The name was changed to the Museum of Islamic Art in 1952 at the start of the July 23 Revolution. The artifacts were displayed in 25 halls, divided up according to their age and materials. On Aug. 14, 2010, former President Hosni Mubarak officially reopened the museum following an eight-year project to develop and renovate it. The work was supported by the Aga Khan Foundation and carried out with the assistance of specialists from France.

On the morning of Jan. 24, 2014, the residents of Cairo felt the shock waves from a large explosion. A car bomb had exploded close to the city’s Security Directorate. Four people were killed and many buildings were badly damaged, including the Museum of Islamic Art. Many of the exhibits were damaged or destroyed, especially fragile glass pieces.

On Jan. 18, 2017, President Abdul Fattah El-Sisi and former Egyptian Minister of Antiquities Khalid Al-Anani reopened the museum after three years of repairs and restoration work. New exhibits were added to replace those damaged or destroyed.

“The Museum of Islamic Art is one of the largest museums of Islamic archaeology in the world thanks to its rare archaeological artifacts related to Egypt’s Islamic heritage,” said Elham Salah, head of the museum department at the Egyptian Ministry of Antiquities.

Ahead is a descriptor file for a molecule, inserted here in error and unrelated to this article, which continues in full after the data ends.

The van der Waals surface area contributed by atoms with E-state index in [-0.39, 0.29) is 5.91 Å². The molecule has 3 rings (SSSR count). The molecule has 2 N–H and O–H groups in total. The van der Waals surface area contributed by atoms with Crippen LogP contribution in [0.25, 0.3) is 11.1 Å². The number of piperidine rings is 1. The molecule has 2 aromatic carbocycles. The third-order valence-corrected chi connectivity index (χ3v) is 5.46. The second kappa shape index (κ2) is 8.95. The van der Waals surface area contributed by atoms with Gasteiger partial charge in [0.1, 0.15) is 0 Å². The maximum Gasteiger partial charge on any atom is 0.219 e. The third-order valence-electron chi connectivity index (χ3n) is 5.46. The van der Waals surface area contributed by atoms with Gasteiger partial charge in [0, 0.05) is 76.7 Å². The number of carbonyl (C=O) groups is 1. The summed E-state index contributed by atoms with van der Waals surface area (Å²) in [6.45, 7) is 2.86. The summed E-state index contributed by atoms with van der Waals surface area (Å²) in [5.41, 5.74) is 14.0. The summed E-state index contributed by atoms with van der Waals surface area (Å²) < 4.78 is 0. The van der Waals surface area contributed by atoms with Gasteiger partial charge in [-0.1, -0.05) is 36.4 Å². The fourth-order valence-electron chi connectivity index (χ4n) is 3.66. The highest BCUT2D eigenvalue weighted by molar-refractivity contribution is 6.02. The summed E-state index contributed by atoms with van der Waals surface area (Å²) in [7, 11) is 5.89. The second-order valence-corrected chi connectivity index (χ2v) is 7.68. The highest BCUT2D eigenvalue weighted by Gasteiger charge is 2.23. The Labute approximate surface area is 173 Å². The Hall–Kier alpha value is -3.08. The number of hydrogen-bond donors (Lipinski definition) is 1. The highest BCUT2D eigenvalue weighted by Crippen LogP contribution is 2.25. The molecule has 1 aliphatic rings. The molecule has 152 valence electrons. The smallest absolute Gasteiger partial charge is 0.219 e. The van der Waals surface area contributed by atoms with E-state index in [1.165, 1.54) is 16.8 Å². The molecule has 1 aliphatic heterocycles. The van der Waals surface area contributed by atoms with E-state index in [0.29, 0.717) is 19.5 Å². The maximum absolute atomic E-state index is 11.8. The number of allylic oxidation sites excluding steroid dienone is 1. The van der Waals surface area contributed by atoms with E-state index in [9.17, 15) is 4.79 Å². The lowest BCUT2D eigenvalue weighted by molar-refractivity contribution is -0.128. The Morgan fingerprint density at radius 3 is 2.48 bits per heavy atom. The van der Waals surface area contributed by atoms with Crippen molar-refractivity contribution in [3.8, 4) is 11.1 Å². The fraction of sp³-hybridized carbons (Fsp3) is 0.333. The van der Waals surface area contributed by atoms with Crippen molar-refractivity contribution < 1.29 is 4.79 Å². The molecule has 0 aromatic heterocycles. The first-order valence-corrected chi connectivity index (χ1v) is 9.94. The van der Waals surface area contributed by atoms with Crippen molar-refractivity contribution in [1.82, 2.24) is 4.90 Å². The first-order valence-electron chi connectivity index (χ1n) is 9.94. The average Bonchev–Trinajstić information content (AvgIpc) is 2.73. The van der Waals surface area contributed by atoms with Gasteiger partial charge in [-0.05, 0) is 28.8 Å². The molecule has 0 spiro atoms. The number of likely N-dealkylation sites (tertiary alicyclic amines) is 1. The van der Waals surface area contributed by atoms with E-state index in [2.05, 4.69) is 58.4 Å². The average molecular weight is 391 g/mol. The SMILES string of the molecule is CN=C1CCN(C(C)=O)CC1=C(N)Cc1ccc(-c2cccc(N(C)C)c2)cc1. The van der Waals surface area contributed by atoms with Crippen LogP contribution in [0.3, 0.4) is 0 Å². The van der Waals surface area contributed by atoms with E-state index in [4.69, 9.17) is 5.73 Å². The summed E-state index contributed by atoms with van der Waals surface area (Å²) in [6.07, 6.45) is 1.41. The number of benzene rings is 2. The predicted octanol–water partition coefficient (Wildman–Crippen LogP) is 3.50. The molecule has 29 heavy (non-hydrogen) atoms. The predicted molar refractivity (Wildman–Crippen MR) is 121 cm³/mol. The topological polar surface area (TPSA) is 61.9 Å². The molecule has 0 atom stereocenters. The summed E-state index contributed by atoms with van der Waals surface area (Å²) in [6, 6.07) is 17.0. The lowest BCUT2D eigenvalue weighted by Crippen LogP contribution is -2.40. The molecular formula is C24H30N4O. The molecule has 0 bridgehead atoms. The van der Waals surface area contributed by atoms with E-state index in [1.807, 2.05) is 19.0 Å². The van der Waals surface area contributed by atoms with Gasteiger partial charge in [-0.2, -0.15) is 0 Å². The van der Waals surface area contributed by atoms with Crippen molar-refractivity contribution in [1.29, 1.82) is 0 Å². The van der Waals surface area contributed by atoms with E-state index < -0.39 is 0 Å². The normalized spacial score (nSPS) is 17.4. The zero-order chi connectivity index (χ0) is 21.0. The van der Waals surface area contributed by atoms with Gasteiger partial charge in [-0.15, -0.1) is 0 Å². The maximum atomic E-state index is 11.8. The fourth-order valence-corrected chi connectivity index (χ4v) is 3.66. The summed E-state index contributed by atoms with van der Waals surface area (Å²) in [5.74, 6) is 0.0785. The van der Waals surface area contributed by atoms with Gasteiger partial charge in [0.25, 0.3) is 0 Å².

A tour of the museum is a hugely rewarding experience. The right side of the museum is dedicated to artifacts from the Umayyad era through to the end of the Ottoman era. The left side includes galleries dedicated to Islamic art from Turkey and Iran (Persia). It also includes halls devoted to science and engineering, along with tombstones from different eras and countries.

There are halls containing coins and weapons, and another section devoted to items used by Egyptians in their daily lived throughout history. There is also a displays of artifacts from the era of Mohammed Ali Pasha, which marked time of major transformation for the country.

Museum tour guide Aya Ahmed said that the museum also has a library on the upper floor that contains collections of rare books and manuscripts in ancient and modern languages, as well as a collection of books about Islamic and historical monuments. She added that there are also calligraphic works, including copies of the Holy Qur’an from the Ottoman era, which were written in a very precise way using brushes made of hair from a horse’s tail.